Typically, a genome-scale metabolic model constructed from the annotations in a genome will not result in growth because the metabolic network is incomplete. Additional reactions have to be added to the model to ensure growth, a process called gap-filling. The gap-filling step of building the model is the point where most of the erroneous assertions about the metabolism of an organism are made. A selection of reactions has to be added to the metabolic network derived from the genome annotations, and the selection is often made with little supporting evidence. Consequently, there are many different approaches for identifying the reactions missing from a model, including identifying missing reactions from expression information (Kharchenko et al., 2004), finding reactions that complete the metabolic networks based on their topology (Satish Kumar et al., 2007), using phenotypic data to identify growth conditions (Herrgård et al., 2006; Satish Kumar and Maranas, 2009; Vitkin and Shlomi, 2012; Cuevas et al., 2014), and most recently likelihood based approaches that use sequence similarity (Benedict et al., 2014). Enough reactions could be added that result in the growth of any model on any media, but to retain biological accuracy, only those reactions that result in growth on media where the organism is known to grow should be added to the model.
The gap-filling approach taken by most applications is an iterative approach. Starting with the metabolic model derived from the annotations of the genome, the model is tested for growth. While the model does not grow, additional reactions are proposed, based on a variety of criteria, and the model including the additional reactions are tested again. Once the model grows, gap-generation (see below) can be used to prune unnecessary reactions in the model.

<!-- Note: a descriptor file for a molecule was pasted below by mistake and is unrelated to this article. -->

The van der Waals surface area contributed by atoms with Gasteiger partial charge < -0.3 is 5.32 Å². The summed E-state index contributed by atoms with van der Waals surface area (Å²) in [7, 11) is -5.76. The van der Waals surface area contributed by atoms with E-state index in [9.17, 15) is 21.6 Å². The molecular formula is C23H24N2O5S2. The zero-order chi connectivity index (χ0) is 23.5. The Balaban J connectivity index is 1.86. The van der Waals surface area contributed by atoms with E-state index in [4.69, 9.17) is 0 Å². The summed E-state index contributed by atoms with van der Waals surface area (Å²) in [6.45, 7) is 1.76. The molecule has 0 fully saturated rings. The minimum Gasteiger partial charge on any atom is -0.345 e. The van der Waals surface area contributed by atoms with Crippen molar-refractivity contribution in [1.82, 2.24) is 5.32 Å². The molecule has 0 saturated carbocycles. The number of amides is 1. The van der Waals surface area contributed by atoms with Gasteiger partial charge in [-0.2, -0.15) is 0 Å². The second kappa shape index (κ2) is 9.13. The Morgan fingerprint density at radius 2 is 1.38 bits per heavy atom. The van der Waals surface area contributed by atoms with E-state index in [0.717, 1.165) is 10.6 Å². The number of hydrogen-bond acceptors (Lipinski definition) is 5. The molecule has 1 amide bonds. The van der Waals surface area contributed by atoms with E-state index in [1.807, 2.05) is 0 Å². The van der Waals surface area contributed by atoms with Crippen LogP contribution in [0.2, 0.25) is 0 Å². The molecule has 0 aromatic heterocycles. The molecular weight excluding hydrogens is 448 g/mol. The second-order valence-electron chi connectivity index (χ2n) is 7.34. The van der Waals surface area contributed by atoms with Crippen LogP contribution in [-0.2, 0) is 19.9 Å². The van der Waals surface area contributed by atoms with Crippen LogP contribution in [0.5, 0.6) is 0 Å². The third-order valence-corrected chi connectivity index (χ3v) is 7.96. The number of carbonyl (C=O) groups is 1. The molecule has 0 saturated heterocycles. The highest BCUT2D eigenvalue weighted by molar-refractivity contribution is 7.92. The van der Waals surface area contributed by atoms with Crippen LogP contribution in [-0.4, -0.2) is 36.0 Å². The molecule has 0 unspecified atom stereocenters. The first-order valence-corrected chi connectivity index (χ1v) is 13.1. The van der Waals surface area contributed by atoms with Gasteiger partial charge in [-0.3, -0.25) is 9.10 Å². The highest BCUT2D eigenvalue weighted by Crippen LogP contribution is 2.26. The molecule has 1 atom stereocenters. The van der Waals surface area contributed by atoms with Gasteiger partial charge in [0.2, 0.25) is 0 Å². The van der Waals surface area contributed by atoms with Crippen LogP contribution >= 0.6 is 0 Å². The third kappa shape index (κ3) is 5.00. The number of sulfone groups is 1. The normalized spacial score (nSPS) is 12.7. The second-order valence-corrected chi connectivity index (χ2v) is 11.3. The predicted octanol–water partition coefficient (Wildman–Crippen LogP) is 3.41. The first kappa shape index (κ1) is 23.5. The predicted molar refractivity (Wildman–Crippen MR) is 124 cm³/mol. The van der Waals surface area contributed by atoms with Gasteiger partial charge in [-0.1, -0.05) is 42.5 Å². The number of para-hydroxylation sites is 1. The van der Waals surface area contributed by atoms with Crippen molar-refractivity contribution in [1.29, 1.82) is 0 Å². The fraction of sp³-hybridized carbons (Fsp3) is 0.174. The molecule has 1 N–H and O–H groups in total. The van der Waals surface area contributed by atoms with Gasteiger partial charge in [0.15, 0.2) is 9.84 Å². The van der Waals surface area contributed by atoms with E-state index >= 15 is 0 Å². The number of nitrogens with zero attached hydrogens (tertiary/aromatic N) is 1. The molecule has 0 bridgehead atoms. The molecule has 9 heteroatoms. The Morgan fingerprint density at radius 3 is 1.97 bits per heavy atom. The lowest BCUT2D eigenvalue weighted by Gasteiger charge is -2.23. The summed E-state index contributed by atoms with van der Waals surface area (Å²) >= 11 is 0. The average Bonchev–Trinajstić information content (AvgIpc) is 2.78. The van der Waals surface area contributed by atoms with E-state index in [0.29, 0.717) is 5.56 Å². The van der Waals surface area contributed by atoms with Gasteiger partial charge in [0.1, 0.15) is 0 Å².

PyFBA includes several different modules for gap-filling, sequentially suggesting reactions to add to the model. For example, there is a set of 109 predefined reactions that are present in every model tested to date and that can be added to gap-fill any model. If an organism is known to grow on a particular media, reactions are also identified to be added to the model that transport the media components into the cell. As noted elsewhere, the identification of transport reactions from genome sequences is problematic, and therefore using phenotype data ensures accurate representation of the biology of the organism in the model. Reactions are identified that connect to orphan compounds – compounds that are only associated with a single reaction in the network. If the orphan compounds are consumed they either need to be produced by another reaction or transported into the cell by a transport reaction. If the orphan compounds are produced in the model they either need to be secreted as waste (via a transport reaction) or consumed in another reaction. A gap-filling approach is also included in PyFBA that analyzes the presence of all the subsystems in the reaction network, and proposes reactions that complete the subsystems in the model. A general framework is also available that accepts tuples of annotations from other genome(s) and the probability that those annotations are associated with the current model and proposes reactions based on those annotations. For example, when building a model of Citrobacter a gap-filling approach may be to identify all functional roles annotated in all other Citrobacter genomes and the likelihood that the functional role should also be in this Citrobacter genome (we typically define this as the fraction of genomes tested that contain this role). Reactions can be suggested for addition to the model based on those annotations and their likelihoods. In addition to suggesting new reactions to the model, the PyFBA gap-filling approach is extensible with new approaches as they are developed.
There are many different approaches that can be used to suggest reactions to be added to models, but most approaches will suggest many more reactions to add than are actually needed for growth. Therefore, excess reactions, that are not absolutely essential for growth, should be trimmed from those suggestions. PyFBA includes a recursive algorithm to reduce a set of proposed reactions from the initial proposal to just those reactions that are absolutely required for growth. Under the best conditions, this algorithm provides O(log n) complexity (where n is the number of reactions that are proposed to be added) as it is based on binary search, however, under the worst conditions the algorithm will approach O(n) complexity as all the reactions in the model have to be tested.